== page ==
By LANDON JAMES
Robert Plant’s latest solo album, “Band of Joy,” is a highlight in Plant’s repertoire and the best solo album to come from the former Led Zeppelin front man in years.
The album, named after Plant’s first band with the late great pal and thunderous drummer John Bonham, was released on September 14th. “Band of Joy” is Plant’s latest work since the 2007 release of “Raising Sand,” the six-time Grammy winning collaboration with country wonder Allison Krauss.
Plant brings the best of his past solo attempts and influences together in an album that highlights the soft and heavy side that is Plant, and that was Led Zeppelin.
“Angel Dance” brings the album out of its Nashville recording studio into the Middle Eastern sounds of Plant’s mind with a heavy downbeat and some bluesy folk stomp.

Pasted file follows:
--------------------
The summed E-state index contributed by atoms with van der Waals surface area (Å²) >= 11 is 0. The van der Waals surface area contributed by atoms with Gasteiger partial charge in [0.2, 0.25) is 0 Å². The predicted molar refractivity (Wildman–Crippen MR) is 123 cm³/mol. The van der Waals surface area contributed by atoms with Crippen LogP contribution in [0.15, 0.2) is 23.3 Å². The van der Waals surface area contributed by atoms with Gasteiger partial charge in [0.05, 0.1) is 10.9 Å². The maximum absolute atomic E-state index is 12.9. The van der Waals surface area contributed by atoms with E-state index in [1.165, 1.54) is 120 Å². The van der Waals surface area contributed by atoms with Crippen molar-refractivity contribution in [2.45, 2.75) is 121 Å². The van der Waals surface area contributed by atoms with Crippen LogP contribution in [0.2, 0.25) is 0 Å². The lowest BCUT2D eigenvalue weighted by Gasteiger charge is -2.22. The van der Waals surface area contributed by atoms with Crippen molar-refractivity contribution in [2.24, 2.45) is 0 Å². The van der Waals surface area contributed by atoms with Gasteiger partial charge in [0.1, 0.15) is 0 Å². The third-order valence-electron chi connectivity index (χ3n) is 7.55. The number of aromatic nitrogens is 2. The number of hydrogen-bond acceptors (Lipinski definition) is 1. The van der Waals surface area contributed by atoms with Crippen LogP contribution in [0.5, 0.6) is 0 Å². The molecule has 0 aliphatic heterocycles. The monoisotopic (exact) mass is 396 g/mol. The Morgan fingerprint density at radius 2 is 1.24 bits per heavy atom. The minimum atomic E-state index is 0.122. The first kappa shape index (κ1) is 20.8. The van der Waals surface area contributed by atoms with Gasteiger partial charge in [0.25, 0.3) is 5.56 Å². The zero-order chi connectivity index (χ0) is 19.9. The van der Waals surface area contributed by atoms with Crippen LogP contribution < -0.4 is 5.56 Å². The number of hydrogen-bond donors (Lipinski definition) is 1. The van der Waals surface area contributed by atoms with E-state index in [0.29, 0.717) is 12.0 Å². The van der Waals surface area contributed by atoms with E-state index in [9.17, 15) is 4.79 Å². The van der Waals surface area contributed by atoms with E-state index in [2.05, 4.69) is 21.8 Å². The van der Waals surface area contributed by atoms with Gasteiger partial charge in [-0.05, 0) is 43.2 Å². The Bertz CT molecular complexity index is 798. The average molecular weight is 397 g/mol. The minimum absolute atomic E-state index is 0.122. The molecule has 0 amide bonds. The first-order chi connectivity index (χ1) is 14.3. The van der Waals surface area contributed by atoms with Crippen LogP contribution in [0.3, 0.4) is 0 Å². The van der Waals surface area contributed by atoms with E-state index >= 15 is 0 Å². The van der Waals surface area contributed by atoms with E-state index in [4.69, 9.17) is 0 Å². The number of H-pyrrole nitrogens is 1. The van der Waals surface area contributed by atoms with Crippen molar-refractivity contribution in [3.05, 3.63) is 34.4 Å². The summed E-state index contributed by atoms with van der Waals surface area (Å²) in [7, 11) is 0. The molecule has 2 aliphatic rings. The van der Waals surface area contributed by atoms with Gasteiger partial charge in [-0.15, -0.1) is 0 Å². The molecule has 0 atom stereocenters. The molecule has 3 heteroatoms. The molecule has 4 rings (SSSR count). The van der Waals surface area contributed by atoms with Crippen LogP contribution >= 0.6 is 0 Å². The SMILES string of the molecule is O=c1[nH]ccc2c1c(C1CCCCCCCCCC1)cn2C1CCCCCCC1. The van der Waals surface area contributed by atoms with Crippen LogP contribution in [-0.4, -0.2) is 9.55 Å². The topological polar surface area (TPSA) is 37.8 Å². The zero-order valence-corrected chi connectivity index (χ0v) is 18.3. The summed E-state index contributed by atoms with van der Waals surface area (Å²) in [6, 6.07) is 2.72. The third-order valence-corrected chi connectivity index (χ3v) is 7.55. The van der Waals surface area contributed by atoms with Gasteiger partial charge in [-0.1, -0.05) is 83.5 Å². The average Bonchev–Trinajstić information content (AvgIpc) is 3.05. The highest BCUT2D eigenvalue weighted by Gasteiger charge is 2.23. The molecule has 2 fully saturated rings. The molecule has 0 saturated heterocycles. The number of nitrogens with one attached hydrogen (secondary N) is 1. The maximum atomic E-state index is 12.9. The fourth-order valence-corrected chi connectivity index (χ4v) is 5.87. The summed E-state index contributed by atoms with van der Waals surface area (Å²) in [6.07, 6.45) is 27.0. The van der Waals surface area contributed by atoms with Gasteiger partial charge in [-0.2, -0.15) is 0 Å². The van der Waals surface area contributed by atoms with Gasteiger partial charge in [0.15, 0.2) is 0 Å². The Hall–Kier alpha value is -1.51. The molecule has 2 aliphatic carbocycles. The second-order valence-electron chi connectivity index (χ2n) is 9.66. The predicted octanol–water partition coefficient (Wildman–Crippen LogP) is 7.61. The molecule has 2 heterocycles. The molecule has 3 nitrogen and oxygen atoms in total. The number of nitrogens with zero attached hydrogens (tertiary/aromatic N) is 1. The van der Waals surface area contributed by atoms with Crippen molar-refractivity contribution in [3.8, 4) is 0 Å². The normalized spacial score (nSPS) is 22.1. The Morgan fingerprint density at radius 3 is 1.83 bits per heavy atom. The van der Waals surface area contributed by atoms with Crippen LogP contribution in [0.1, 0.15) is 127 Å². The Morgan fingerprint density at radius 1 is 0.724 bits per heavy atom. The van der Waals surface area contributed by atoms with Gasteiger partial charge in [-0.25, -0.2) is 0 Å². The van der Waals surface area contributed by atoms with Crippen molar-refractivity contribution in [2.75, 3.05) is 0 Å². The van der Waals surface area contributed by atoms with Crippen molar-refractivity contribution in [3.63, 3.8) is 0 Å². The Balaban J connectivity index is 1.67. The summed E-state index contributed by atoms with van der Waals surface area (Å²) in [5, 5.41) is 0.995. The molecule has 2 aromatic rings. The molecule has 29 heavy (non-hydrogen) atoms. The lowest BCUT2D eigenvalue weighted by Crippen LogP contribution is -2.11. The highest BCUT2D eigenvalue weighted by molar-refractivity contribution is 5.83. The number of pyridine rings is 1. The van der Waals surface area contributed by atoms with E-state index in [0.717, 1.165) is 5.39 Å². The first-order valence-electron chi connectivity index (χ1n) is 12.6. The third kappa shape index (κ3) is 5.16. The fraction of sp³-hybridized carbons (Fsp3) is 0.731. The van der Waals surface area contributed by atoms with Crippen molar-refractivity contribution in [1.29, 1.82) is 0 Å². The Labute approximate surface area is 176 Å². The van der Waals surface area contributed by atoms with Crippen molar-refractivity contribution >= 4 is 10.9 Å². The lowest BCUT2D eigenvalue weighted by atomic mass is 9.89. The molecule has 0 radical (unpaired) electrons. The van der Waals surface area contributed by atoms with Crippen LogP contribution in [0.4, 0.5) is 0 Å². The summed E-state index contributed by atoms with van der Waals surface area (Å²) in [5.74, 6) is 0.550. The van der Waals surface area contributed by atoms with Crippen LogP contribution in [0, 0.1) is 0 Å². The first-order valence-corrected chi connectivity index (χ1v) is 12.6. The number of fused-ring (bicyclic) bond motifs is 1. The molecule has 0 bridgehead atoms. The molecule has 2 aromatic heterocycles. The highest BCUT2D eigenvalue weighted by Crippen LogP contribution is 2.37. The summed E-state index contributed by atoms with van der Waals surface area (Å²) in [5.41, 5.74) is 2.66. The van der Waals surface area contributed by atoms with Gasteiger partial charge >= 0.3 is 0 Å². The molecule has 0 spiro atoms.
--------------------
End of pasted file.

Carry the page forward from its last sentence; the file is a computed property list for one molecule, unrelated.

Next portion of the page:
From there, the album soars through funky soulful notes to more subdued English folk tones accented perfectly by Plant’s soothing, yet crudely energetic voice. Despite the word on the street, Plant’s voice may be a bit wrinkled, but shows no sign of kicking the bucket anytime soon.
Highlights of the album include the hard-hitting, dreamy “Monkey” followed by a catchy rendition of the folk number “Cindy I’ll Marry You One Day,” where Plant’s effortless voice glides right through the catchy melody giving the album a lighthearted lift.
Plant never fails to bring a calm, yet fierce presence to his songs. At times, you can hear vestiges of Plant’s former howl seeping through the wrinkled cracks, but Plant gracefully keeps his vocal chords in check.
Plant powers through this folksy album with the same power and mysterious finesse that has come to define his musical style and talents since he first emerged on the British music scene with the Band of Joy. If anything, “Band of Joy” is a trip back to Plant’s roots and origins and one of his best solo efforts to date.
4 screaming Robert Plant heads out of 5